Tuesday, October 28, 2014

The Reivers

This book report is on the Faulkner offering The Reivers, subtitled A Reminiscence.
Published in 1962, this was the last novel written by William Faulkner. Surprising enough, at least to me, the novel won the Pulitzer Prize for Fiction the next year, 1963.
The plot at first is hard to follow, as I have found most Faulkner fiction, building to a climatic end that makes it difficult to set down.  The period of the story is in the early 1900's before the first World War. The central character of the tale is the 11 year old Lucius Priest who with an employee of his grandfather, Boon Hogganbeck takes a lark on a trip to Memphis. En route the pair learns that Ned McCaslin has managed to climb aboard for the trip. Ned, a black man who works the Priest stables, is also, by blood, a cousin of the young Lucius. The boy was convinced by Boon to take Lucius's grandfather's car (a rare thing) to Memphis while the parent were on a trip to Mobile. Boon wanted to go in order to visit a prostitute called "Miss Corrie". In taking the Priest car without permission, the vehicle could be regarded as stolen, the term "reive" is Scottish work for "rob, which in turn lends itself to the book's title. When they trio arrives in Memphis, Boon and Lucius stay at the brothel, home of Miss Corrie, and while Ned heads off to the other side of town. While off alone Ned trades the car for a racehorse that has a losing reputation.
The second half of the book revolves around the trio of thieves setting up a and getting to the race.  All the while Boon is trying to build a relationship with Corrie whom he obviously loves. Lucius has never been to Memphis let alone a brothel, learns of many things and of people who have taken the wrong way in life.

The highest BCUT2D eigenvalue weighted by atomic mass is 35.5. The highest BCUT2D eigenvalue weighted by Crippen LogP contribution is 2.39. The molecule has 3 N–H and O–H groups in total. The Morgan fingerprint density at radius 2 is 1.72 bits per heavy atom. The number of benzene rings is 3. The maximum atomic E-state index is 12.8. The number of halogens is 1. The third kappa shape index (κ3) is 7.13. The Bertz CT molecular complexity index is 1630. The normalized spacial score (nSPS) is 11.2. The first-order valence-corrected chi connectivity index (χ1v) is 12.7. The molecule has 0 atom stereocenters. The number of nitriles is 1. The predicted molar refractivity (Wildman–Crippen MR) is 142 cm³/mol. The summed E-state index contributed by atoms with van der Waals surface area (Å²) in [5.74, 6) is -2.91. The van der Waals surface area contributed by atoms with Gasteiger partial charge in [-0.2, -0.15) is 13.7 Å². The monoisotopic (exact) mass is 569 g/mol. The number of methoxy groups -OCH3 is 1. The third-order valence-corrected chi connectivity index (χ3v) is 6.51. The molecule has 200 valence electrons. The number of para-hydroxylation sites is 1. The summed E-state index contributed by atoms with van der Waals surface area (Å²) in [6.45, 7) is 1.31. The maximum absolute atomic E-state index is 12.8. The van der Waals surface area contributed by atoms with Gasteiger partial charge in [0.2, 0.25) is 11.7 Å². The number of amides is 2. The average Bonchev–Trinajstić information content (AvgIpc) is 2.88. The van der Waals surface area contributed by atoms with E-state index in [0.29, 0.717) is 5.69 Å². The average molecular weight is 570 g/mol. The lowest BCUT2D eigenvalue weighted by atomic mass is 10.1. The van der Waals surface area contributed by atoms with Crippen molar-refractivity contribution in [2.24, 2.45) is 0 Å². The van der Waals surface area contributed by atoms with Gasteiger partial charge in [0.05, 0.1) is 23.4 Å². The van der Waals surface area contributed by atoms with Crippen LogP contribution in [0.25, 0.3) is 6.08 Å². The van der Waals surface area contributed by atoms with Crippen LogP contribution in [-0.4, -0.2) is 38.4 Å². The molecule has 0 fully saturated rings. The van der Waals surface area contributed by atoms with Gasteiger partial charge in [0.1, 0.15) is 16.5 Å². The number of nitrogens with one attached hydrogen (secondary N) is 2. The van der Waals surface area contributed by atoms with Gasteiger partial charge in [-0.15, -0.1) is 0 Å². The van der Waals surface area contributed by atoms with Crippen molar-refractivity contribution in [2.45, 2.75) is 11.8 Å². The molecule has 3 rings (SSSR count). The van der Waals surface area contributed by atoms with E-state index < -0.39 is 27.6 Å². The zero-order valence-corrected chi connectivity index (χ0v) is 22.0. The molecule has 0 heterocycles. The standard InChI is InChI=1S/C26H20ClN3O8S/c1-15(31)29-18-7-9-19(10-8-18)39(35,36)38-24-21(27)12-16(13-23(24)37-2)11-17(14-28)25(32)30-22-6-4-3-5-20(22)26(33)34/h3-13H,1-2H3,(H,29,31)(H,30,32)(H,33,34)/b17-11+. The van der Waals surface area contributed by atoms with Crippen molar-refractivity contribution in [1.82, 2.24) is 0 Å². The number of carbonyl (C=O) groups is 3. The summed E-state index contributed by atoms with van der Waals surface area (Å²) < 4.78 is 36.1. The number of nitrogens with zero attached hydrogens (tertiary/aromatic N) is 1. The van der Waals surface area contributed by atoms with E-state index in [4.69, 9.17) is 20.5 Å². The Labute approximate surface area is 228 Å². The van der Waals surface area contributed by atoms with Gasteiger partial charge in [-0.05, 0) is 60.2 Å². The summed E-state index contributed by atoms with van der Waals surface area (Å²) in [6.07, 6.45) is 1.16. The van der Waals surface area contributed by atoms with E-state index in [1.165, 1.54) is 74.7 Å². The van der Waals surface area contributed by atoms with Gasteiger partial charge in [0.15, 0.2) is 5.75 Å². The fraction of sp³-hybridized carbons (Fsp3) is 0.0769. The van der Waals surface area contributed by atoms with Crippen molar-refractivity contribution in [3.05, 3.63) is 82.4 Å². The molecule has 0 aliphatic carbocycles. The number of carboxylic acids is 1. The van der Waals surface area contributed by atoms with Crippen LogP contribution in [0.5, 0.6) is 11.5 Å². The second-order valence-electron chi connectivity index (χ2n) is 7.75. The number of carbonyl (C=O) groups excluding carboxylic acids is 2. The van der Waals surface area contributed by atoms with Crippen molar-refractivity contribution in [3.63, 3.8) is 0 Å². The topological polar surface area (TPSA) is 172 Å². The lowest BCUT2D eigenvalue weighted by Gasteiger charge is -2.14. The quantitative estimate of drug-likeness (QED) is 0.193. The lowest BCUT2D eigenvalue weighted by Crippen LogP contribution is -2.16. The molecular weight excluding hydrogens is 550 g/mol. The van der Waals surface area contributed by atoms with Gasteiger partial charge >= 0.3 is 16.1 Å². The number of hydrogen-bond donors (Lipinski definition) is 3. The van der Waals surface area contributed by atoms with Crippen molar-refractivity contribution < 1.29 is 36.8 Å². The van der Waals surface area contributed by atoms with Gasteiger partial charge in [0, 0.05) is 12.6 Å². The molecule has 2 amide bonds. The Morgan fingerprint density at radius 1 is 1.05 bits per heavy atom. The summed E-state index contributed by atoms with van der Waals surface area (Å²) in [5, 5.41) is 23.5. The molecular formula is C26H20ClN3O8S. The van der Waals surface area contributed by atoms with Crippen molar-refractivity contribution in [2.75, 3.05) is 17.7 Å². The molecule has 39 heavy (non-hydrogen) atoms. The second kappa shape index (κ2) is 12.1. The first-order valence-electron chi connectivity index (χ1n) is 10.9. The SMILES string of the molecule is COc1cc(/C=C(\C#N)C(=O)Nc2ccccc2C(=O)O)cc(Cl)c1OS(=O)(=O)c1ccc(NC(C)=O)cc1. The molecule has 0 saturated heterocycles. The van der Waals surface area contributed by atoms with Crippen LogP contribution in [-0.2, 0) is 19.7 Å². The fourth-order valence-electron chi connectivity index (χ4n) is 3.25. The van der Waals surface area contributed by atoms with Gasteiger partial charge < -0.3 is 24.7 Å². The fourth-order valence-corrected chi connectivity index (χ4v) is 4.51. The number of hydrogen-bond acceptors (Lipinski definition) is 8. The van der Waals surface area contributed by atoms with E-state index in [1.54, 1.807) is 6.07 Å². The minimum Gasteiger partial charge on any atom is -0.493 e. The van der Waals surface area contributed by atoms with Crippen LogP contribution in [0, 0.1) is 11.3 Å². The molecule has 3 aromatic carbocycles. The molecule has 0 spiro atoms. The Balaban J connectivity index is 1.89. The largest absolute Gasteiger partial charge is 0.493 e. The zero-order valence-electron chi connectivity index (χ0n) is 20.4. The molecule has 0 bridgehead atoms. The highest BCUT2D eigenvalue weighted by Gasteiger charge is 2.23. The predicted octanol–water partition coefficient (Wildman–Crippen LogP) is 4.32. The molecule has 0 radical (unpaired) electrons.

The story comes to a head when Lucius Priest rides the horse in an race set up for gambling. Lightening is fast but he has a habit of running just behind the other horses so he can keep all them in sight.  Ned has figured out what makes Lightening run in front, by coaxing him with canned fish; or as Ned calls them "sour deans". Lightening win the race and Ned a good deal of money; which Lucius as rider refuses to accept any of. Lucius's grandfather shows up, another race is arranged, and this time Ned doesn't do the bait, Lightening loses and Ned make more money by betting on the other horse.
To finish off the story, Boon and Corrie get married and name their first child for Lucius.
My neighbor the librarian told me that he thought Faulkner was drunk when he wrote this book, in the beginning I was pretty sure he was right, not knowing about the prize, thought the book was crap. But it grows on you, its a lot like a modern Huckleberry Finn.
You should read this book, but give it time to be careful.

Come On In

Found this fake sign at the Patriot Post.

Reminds me of the old Oak Ridge Boys song.

Monday, October 27, 2014

Just Ask Any Black Republican

To learn who rules over you, simply find out who you are not allowed to criticize.

aka Fran├žois-Marie Arouet

Monday, October 20, 2014

The Sky Is Not Falling

But listen to some folks and you would never know it.

A report on the liberal press claim that Israel's Iron Dome is not working. Even NPR is getting in on the act. If the facts are inconvenient; ignore them seems to be the left's mode of operation operation.

What I suspect is that the Israel haters in the world are hoping they can erode American support for such systems, indirectly cutting the Hebrews off at the knees.

Iron Dome: 'Rigged Success'?

Wednesday, October 8, 2014

The King of Torts

It had been a long time since I'd read a John Grisham book, saw this laying around and knocked it out in a couple of days.
Published in 2003 by Dell the paperback version has 470 pages.